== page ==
Specific examples of polychloroprene lattices are those sold under the trade names of Neoprene WRT, Neoprene 571, Neoprene 842A, Neoprene 601-A, Neoprene 735, and Neoprene 572. All of these lattices are alkaline dispersions of polymerized chloroprene (2-chloro-l,3-butadiene) in water containing dispersing and stabilizing agents.
Other usable chlorinated rubbers suitable for practicing the present invention may be of the commercial type of product made and sold under the trade name of Parlon.
The tackifier component is preferably of a fire-resistant or fire retardant hydrocarbon composition. Particularly useful are the Aroclor compositions. This matertal consists of a series of chlorinated hydrocarbons which may vary from water-white liquids and like colored oils to amber colored resins and crystalline solids. These materials may be represented by the following series:
TABLE I.ARO CLOR SERIES Any flame retardant substance, however, may be used in the practice of the invention which is capable of imparting tack and/ or adhesive to the rubber. The highly chlorinated organic flame resistant substances may be any one of several types of chlorinated organic materials, such as chlorinated oils of vegetable or animal origin, chlorinated paraffin wax or wax-like substances and the like. The best results are obtained Where the compound contains a majority of chemically combined chlorine.
The antioxidant may be any one of many well known commercially available materials such as phenyl beta naphthylamine made and sold under the trademark Neozone D, and p-(p-tolyl-sulfonylamido)-diphenylamine made and sold under the trademark Aranox. Poly-pale Ester 10 is a glycerol ester of polymerized rosin. Pentalyn H is a modified pentaerythritol ester of rosin. Zinc butyl xanthate, also useful, may be obtained under the trademark ZBX.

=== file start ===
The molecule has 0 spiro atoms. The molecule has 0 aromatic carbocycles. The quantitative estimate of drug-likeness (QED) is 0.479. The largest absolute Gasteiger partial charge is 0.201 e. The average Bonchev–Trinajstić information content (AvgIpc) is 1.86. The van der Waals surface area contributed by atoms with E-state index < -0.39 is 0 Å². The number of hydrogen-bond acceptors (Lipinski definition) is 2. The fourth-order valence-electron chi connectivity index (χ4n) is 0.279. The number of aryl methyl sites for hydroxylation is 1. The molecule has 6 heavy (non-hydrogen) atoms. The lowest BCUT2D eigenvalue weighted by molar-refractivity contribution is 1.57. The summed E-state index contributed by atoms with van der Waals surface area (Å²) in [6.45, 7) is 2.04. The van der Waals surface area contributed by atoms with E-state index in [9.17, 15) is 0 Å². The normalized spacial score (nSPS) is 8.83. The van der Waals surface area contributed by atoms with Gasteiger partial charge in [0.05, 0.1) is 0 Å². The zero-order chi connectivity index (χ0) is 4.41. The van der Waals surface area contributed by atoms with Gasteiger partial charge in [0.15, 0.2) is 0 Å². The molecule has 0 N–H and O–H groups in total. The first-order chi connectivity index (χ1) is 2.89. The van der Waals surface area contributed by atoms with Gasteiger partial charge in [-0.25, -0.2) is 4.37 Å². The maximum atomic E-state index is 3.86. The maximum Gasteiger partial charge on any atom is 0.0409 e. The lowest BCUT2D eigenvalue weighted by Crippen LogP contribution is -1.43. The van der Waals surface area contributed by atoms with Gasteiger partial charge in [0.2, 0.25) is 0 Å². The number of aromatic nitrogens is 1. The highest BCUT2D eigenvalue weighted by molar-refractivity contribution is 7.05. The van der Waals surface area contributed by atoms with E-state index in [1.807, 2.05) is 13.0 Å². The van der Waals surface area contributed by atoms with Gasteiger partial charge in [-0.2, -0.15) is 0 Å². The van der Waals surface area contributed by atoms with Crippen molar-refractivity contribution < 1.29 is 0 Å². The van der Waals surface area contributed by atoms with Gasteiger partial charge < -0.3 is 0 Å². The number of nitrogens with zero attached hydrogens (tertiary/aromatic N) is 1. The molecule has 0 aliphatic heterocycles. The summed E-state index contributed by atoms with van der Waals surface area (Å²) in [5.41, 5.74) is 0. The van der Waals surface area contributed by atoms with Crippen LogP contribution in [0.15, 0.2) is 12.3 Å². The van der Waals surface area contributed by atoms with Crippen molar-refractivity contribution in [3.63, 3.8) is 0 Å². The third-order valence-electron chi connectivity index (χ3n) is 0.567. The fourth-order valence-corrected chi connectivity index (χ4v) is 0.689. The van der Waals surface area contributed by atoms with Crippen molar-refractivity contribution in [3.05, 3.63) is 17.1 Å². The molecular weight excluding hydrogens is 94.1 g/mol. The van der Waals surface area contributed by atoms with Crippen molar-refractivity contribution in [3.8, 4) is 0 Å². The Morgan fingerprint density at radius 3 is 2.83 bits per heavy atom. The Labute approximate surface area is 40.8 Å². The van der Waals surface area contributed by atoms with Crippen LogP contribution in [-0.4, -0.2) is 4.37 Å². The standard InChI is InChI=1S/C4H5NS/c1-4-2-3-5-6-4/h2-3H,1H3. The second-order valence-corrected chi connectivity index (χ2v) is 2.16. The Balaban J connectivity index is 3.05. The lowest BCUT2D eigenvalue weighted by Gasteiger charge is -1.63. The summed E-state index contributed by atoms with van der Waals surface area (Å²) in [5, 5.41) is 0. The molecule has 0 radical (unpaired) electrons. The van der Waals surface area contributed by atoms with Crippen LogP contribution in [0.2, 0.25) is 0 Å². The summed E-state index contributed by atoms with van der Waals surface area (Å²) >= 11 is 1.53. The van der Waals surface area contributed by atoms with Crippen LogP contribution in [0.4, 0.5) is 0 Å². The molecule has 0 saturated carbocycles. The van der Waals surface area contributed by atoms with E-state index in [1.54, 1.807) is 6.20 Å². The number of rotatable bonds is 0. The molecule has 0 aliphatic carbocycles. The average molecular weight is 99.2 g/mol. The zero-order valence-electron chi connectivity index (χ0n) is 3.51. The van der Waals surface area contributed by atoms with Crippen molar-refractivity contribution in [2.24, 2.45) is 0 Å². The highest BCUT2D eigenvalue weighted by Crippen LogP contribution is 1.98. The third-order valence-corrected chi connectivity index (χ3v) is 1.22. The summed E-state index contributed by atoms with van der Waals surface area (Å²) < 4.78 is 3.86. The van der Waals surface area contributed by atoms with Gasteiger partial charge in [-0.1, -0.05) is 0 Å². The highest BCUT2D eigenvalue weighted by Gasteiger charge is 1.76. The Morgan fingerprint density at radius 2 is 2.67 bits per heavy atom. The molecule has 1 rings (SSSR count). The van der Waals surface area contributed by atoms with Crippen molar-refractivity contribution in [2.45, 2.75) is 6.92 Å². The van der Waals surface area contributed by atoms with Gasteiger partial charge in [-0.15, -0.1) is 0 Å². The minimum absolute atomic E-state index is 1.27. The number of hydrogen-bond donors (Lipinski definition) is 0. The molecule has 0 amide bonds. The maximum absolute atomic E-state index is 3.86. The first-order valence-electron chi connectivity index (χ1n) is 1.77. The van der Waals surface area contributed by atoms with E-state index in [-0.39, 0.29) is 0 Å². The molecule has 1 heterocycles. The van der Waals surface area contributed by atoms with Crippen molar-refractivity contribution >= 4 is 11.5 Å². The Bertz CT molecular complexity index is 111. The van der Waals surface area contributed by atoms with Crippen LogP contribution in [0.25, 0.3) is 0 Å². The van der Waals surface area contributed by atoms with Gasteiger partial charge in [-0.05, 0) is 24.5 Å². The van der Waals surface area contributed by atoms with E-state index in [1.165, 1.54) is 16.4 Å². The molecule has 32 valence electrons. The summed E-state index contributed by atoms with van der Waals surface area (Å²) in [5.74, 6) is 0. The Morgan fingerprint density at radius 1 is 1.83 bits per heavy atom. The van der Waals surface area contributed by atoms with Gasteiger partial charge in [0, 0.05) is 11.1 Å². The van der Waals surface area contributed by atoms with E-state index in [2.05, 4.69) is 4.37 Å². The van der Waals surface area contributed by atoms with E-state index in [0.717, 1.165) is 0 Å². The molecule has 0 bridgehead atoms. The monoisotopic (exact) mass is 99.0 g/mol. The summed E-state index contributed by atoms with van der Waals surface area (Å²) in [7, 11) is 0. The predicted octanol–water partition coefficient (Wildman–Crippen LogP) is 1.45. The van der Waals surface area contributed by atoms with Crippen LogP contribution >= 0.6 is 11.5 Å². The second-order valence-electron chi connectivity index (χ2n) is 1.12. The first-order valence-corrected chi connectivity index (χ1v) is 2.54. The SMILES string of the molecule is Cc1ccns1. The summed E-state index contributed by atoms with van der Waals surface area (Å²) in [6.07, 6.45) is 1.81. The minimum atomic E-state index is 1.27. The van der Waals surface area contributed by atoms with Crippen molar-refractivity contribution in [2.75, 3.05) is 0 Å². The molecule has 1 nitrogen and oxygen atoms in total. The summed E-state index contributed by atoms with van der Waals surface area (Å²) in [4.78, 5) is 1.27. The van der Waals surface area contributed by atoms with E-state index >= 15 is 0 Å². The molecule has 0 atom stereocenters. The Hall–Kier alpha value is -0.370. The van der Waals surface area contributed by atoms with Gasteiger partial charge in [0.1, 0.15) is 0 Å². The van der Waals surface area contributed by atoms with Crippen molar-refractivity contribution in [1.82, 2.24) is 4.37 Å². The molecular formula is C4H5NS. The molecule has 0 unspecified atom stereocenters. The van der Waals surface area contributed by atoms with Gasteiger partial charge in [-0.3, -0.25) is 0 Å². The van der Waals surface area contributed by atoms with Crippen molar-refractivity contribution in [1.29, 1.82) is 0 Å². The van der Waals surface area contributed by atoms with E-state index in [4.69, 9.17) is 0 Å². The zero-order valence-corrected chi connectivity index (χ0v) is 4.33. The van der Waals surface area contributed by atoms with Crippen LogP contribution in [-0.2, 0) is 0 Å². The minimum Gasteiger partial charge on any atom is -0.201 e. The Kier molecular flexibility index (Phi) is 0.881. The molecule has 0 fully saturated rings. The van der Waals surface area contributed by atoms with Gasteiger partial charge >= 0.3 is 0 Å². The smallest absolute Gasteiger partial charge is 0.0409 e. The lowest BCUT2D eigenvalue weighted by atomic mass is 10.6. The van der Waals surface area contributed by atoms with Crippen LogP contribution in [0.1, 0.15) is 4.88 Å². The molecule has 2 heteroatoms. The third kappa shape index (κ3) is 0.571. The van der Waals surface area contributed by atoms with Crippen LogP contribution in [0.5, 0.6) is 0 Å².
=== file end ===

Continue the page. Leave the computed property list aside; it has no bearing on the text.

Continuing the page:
Various types of filler materials may be used in addition to the clay and carbon black of the above example, it being important that the majority of the filler component be selected from the class of inert materials. Inert fire retardant inorganic or mineral fillers which may be used include fibrous fillers, such as glass fibers, asbestos, various silicate fibers, and known fillers, such as whiting, clay, ground glass, kaolin and the like.
The solvent material employed is a non-flammable hydrocarbon exemplified by the commercially available chlorinated solvents, such as carbon tetrachloride, trichloromonofluoro ethylene and the like. Particularly useful is the tetrachloroethylene solvent.
The procedure generally followed for preparing a composition comprises pre-mixing the rubber and the insoluble materials of the formulation in a mill or mixing machine, such as a Banbury mixer. The mixed product is then dispersed in the solvent together with any liquid components.